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The second sentence in the text below is puzzling me.

Do you think the process is complicated enough that users will need screenshots? In other words, could plain text instructions do the job?

Does this work? This sentence doesn't start as a question, but it ends that way. Should there be a colon instead of a comma?

  • There should be something preceding the question, either a more difficult question from the same person, or a statement from somebody else, being paraphrased as a question. – Weather Vane Feb 6 at 21:27
  • @WeatherVane I just edited my post to include the sentence before the one in question. – Nicholas Lieurance Feb 6 at 21:49
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    As now clarified, the two sentences look OK. Why do you think there might be a problem with them? – JeremyC Feb 6 at 22:09
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Do you think the process is complicated enough that users will need screenshots? **In other words, could plain text instructions do the job?**

This grammatically correct. No further punctuations are necessary

in other words TFD an idiom

A phrase used to indicate that one is about to restate something in a different way, typically to clarify or simplify it.

This is sort of like a 2 part question, the second (after in other words) to emphasize and clarify the first. It can be used in a statement to.

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Grammatically speaking, your second sentence works. The comma is not only fine but normal.

However, the two sentences together do have a semantic issue. But I will explain that at the end of my answer.


Per Wheaton College:

When a sentence doesn’t begin with the subject but has instead an introductory word or phrase, a comma must separate the introduction from the rest of the sentence.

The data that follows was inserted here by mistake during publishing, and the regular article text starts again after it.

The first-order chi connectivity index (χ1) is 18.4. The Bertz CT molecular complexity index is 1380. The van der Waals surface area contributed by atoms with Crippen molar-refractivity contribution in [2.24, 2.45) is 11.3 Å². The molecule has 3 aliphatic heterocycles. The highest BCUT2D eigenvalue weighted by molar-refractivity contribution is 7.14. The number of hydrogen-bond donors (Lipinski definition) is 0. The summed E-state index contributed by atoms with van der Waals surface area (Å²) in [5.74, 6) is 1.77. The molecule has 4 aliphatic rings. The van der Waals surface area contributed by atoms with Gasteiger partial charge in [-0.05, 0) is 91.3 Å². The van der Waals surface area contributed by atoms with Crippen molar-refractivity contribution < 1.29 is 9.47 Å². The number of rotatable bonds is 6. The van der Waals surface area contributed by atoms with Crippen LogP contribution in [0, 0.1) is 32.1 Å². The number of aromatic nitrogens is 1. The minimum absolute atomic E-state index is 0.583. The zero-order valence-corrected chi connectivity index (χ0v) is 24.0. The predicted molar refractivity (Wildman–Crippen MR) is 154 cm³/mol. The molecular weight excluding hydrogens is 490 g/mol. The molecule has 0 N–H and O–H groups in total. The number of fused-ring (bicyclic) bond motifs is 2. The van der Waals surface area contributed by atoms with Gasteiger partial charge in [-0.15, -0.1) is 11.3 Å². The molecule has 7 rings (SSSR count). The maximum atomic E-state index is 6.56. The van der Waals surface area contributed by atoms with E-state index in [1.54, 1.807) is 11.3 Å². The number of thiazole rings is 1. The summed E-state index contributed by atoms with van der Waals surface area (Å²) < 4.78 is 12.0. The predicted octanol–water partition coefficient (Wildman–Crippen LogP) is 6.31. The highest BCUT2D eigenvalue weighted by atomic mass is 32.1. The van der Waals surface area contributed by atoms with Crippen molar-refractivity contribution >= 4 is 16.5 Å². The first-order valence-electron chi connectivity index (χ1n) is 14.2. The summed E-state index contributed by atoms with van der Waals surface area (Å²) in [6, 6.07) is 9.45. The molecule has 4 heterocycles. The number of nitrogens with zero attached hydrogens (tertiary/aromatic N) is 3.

Despite his best efforts, the hero failed.

The comma goes between the introduction and the subject and must not separate the subject from the verb. Introductory elements often consist of prepositional phrases, subordinating conjunctions, participial phrases, or conjunctive adverbs.

It goes on to provide a list of words and phrases that can start a sentence in this fashion, all of which normally require a comma after them. In other words is one of those phrases.


Note, however, other sources of style and grammar dispute this absolute prescriptive advice.

For instance, The Chicago Manual of Style (17th ed.), 6.31, says:

Although an introductory adverbial phrase can usually be followed by a comma, it need not be unless misreading is likely. Shorter adverbial phrases are less likely to merit a comma than longer ones.

And even:

A comma should not be used to set off an adverbial phrase that introduces an inverted sentence.

As in:

Before the footlights stood one of the most notorious rakes of the twenty-first century.

But there is nothing wrong with the use of the comma in your sentence, and it's most likely how it would commonly be punctuated.


Using a different example, consider this:

"Two plus another number that is half of the first number's double equals five minus one."
"What?"
"In other words, two plus two equals four."


There is also no reason that you can't have a sentence that is part statement and part question. In fact, this happens frequently—and commas are often used in such constructions.

For example:

You do love me, don't you?
If you were taller, do you think you would have been a basketball player?
He asked, "What about dinner?"

And going back to an earlier example:

What does two plus another number that is half of the first number's double equal? In other words, what does two plus two equal?


Which leads us back to your sentence:

✔ Do you think the process is complicated enough that users will need screenshots? In other words, could plain text instructions do the job?


Now, I said that the two sentences were grammatical but there was a semantic issue when putting them together.

Here's the problem:

  1. The process is complicated enough that users will need screenshots.

     (in other words)

  2. Plain text instructions would do the job.

Literally speaking, the second sentence doesn't mean the same thing as the first sentence. In fact, it means the opposite.

If we use the phrase in other words (or something equivalent) we normally want to make sure that our simplified statement or question actually does mean the same thing as the more complicated statement or question that precedes it.

So, if you want to have your two sentences make complete sense when put next to each other, you need to reverse the logic of the second sentence:

Do you think the process is complicated enough that users will need screenshots? In other words, would plain text instructions be insufficient?

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